Today we bring you the work of photographer Lisa Creagh.
Would you please tell us a little about yourself?
I was born and raised in Coventry, an industrial city just south of Birmingham in England. My parents were Irish immigrants who came to Coventry during the car manufacturing boom in the 1950s. In the eighties Coventry went into a severe decline. My family, along with tens of thousands of others in the city, had to struggle to survive. I found an outlet in drawing and painting. Through an interest in art, theatre and literature, I learnt to connect with a bigger sense of myself within a historical time and place. I learnt about the world through movies, plays and books rented from my local library. I moved to London at eighteen to study Fine Art and Art History at Goldsmiths College. London was a shock in a good way. At Goldsmiths I was interested in photo collage, painting and installation. After graduating and a few years work in London I moved to New York in 1997. I loved that city and all it had to offer. I tried everything – film, animation, dot coms but eventually I found my way back to painting and galleries. I started curating and selling art. I got to know photographic lab owners and became interested in the technical side of photography. I taught myself to colour print.
How did you get started photography?
I desperately wanted to go to college at eighteen and was too impatient to do a foundation course. One of my A Level tutors suggested that I build a portfolio on my own by taking a few extra courses in different subjects. So I chose black and white photography. I loved it right away. I worked at an off-license part-time doing my levels. When I left, my co-workers bought me my first camera – a manual Ricoh. It had a really good feature for long exposures. I suppose that’s how I developed a love of dark backgrounds and soft shadow.
Where did you get your photographic training?
I’m self taught. The ethos at Goldsmiths was, “We don’t teach you anything but ideas. If you want to know technical stuff, find a technician who will help” The only technician that I really liked at Goldsmiths was the chap in the media lab. He helped me to make my first photocopied work, ‘Beatification’ and even after I left, he still let me in to copy and make slides. I like to learn as I do. I discovered the computer lab in my last term at Goldsmiths and I was hooked. Photoshop 1 had just come out and I could see so much potential for collage. I took at ten week course in Photoshop at a community college in North London and that was it. Anything I haven’t felt confident in doing, I’ve built into paid work. So I learnt Photoshop by training others how to use it. I taught myself how to colour print in New York and finessed that understanding by working in labs. Nobody taught me how to take pictures or how to paint. I don’t think creativity is something you can learn from another person and I’ve never been patient enough to listen anyway.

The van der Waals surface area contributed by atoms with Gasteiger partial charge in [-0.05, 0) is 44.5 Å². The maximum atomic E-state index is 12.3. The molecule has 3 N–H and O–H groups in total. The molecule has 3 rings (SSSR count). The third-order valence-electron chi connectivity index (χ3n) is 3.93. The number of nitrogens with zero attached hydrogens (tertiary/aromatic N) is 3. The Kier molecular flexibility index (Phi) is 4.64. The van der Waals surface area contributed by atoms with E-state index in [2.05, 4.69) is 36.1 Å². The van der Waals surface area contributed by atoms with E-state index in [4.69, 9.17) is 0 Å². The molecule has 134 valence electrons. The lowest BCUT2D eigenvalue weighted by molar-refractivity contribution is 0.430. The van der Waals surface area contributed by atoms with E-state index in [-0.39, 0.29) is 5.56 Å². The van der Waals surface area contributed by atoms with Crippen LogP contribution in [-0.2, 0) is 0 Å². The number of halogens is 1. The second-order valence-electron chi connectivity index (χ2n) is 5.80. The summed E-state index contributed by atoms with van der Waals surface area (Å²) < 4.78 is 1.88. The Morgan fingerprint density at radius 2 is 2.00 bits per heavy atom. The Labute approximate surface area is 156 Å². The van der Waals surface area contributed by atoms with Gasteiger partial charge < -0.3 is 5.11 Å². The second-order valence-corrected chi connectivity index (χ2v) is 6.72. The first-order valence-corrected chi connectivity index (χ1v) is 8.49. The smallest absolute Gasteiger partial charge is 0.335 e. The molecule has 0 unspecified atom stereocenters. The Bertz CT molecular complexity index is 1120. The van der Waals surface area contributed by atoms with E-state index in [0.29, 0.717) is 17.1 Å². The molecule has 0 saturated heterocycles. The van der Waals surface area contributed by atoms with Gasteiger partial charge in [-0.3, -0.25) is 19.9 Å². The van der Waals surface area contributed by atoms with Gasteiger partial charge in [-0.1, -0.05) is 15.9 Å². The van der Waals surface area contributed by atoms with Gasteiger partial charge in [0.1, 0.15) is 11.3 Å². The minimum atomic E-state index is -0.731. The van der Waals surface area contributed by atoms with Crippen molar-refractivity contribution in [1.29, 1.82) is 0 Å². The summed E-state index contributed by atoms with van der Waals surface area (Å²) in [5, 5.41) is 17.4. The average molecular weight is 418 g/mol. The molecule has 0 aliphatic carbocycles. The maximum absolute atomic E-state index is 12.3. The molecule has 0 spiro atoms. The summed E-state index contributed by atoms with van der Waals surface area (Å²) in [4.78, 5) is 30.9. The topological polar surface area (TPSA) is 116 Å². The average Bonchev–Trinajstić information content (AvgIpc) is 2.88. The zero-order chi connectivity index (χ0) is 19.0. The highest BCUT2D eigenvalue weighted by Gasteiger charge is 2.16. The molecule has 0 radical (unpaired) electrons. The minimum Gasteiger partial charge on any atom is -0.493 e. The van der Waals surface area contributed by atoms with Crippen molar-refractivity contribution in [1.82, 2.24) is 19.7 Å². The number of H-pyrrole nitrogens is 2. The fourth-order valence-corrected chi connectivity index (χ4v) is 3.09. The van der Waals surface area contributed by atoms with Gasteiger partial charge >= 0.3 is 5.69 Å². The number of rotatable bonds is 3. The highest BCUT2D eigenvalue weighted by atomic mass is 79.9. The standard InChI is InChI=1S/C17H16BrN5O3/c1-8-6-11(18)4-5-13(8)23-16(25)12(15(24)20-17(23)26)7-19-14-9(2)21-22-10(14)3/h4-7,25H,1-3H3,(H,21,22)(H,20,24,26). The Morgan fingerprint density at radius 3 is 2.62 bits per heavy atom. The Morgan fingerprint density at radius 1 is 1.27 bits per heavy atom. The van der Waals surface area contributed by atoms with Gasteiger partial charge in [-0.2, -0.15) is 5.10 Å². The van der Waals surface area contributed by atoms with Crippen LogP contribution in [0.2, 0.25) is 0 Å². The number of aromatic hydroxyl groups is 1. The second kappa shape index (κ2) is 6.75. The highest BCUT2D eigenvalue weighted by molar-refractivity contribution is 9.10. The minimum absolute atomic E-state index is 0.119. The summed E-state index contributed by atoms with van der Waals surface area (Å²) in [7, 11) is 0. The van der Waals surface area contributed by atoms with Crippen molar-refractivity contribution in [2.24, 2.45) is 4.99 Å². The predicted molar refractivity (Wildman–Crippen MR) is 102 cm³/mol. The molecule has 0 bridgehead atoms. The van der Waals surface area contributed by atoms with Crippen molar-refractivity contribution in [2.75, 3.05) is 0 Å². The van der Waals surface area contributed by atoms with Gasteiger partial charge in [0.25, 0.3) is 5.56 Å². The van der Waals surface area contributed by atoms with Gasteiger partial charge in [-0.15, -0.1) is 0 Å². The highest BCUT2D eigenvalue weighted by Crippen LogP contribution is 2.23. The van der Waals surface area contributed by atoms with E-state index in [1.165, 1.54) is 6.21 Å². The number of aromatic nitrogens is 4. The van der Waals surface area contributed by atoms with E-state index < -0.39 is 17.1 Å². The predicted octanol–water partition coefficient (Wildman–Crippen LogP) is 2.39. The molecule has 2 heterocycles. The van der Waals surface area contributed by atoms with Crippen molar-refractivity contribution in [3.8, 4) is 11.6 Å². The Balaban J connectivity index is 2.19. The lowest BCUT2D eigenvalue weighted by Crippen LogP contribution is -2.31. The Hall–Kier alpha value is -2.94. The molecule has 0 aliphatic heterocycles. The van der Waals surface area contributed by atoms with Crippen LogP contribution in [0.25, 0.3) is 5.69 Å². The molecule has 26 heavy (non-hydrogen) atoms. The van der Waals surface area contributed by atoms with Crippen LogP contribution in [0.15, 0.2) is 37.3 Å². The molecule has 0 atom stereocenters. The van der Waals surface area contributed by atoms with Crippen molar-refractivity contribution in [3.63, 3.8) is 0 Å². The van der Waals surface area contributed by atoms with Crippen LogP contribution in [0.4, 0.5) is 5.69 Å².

Did you have a mentor?
At Goldsmiths I had two mentors – Sarat Maharaj the Art Historian and Jean Matthee from the Fine Art Department. Since leaving college I guess I’ve had a few others – Christopher Stewart took me under his wing at Brighton University, as did Joanna Lowry. Artists mentor me too – Ruth from SemiConductor Films, Neeta Madahar, Sian Bonnell, Gina Glover and probably half a dozen others! All of these good people have seen a light in me and tried to help me keep it burning. Mentoring is essential in the arts as there’s no path..you have to find your own way and you need others to inspire you to keep going.